Spinocerebellar ataxias in Spanish patients: genetic analysis of familial and sporadic cases
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- Pujana, M., Corral, J., Gratacòs, M. et al. Hum Genet (1999) 104: 516. doi:10.1007/s004390050997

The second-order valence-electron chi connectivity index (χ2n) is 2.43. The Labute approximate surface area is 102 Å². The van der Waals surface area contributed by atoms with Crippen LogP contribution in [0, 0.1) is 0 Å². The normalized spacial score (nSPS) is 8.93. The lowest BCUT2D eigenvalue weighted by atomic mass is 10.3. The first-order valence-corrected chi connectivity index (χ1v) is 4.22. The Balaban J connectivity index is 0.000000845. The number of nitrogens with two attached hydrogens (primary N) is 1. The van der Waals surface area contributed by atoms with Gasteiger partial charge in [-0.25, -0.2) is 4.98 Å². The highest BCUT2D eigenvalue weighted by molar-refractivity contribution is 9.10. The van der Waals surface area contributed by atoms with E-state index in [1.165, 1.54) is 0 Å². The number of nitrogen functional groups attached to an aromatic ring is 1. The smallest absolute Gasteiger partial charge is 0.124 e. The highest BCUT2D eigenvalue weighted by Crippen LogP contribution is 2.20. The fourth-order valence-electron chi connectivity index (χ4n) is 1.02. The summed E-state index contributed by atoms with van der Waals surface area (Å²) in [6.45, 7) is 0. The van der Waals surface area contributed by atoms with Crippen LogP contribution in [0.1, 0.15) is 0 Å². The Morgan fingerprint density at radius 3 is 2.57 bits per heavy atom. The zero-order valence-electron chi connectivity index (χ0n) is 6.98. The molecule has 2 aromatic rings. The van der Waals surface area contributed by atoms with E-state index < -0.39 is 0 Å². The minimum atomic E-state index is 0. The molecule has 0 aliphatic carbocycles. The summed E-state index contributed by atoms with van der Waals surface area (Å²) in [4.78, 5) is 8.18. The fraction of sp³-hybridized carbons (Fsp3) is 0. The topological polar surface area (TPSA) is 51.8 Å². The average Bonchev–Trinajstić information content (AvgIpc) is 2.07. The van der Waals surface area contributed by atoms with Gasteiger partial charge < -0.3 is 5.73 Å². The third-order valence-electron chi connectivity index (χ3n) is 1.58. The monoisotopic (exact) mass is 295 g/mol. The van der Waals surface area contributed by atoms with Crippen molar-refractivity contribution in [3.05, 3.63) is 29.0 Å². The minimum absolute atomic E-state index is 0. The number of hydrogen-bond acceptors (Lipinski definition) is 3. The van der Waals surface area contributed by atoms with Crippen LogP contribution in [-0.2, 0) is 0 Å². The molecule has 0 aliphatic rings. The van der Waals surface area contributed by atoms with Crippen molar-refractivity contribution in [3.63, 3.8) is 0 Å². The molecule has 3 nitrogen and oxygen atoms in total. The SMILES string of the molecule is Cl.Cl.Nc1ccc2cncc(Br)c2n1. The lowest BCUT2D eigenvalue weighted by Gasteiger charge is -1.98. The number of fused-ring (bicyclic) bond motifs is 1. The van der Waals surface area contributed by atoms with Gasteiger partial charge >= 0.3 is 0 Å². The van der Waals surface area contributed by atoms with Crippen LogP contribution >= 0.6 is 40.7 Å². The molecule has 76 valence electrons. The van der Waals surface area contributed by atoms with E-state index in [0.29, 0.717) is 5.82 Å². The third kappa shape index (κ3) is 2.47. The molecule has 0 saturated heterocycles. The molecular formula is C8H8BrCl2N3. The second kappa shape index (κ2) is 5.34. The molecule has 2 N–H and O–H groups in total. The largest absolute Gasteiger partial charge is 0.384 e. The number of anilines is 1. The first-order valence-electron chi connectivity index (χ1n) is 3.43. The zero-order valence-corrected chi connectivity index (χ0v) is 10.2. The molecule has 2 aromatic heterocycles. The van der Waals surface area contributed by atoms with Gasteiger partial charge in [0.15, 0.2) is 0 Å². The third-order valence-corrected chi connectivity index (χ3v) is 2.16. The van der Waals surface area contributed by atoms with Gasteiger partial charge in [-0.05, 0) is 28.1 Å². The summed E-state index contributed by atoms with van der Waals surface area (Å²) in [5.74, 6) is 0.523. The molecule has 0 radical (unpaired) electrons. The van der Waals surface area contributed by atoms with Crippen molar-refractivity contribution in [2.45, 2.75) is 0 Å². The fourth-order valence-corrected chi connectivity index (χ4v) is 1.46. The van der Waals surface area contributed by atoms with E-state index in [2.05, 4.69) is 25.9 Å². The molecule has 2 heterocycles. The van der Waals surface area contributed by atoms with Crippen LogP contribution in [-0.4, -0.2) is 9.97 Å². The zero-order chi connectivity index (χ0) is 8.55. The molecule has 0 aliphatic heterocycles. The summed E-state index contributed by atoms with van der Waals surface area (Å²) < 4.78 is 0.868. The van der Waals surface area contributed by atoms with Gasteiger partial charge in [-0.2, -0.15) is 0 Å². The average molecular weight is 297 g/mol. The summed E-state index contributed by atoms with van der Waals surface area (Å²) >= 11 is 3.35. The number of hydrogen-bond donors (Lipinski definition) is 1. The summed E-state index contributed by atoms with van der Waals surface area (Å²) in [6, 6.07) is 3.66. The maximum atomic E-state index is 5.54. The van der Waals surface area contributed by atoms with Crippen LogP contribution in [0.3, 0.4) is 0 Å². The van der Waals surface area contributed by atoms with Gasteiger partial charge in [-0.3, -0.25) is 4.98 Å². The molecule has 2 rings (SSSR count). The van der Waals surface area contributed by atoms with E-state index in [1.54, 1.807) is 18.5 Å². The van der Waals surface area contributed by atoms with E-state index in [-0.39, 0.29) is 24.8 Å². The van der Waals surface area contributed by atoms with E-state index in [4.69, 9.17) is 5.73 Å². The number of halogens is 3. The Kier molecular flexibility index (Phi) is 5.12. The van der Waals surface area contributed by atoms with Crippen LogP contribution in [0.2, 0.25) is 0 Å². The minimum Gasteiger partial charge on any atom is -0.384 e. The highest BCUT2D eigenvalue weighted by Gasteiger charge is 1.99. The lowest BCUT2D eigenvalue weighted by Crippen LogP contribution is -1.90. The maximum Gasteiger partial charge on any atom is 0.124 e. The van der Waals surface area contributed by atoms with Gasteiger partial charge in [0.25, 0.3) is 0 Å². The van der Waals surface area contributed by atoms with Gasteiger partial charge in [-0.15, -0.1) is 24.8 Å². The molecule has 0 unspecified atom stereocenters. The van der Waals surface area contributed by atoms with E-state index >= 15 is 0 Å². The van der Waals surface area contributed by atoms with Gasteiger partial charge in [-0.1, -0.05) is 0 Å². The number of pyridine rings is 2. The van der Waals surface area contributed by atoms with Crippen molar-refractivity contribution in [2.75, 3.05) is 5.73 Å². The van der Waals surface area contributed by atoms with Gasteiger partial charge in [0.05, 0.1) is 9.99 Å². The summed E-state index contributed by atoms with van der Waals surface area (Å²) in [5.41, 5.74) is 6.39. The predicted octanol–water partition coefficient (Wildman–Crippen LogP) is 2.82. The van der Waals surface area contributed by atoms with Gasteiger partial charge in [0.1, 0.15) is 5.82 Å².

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Autosomal dominant cerebellar ataxias (ADCA) are a clinically heterogeneous group of neurodegenerative disorders caused by unstable CAG repeat expansions encoding polyglutamine tracts. Five spinocerebellar ataxia genes (SCA1, SCA2, SCA3, SCA6 and SCA7) and another related dominant ataxia gene (DRPLA) have been cloned, allowing the genetic classification of these disorders. We present here the molecular analysis of 87 unrelated familial and 60 sporadic Spanish cases of spinocerebellar ataxia. For ADCA cases 15% were SCA2, 15% SCA3, 6% SCA1, 3% SCA7, 1% SCA6 and 1% DRPLA, an extremely rare mutation in Caucasoid populations. About 58% of ADCA cases remained genetically unclassified. All the SCA1 cases belong to the same geographical area and share a common haplotype for the SCA1 mutation. The expanded alleles ranged from 41 to 59 repeats for SCA1, 17 to 29 for SCA2, 67 to 77 for SCA3, and 38 to 113 for SCA7. One SCA6 case had 25 repeats and one DRPLA case had 63 repeats. The highest CAG repeat variation in meiotic transmission of expanded alleles was detected in SCA7, this being of +67 units in one paternal transmission and giving rise to a 113 CAG repeat allele in a patient who died at 3 years of age. Meiotic transmissions have also shown a tendency to more frequent paternal transmission of expanded alleles in SCA1 and maternal in SCA7. All SCA1 and SCA2 expanded alleles analyzed consisted of pure CAG repeats, whereas normal alleles were interrupted by 1–2 CAT trinucleotides in SCA1, except for three alleles of 6, 14 and 21 CAG repeats, and by 1–3 CAA trinucleotides in SCA2. No SCA or DRPLA mutations were detected in the 60 sporadic cases of spinocerebellar ataxia, but one late onset patient was identified as a recessive form due to GAA-repeat expansions in the Friedreich’s ataxia gene.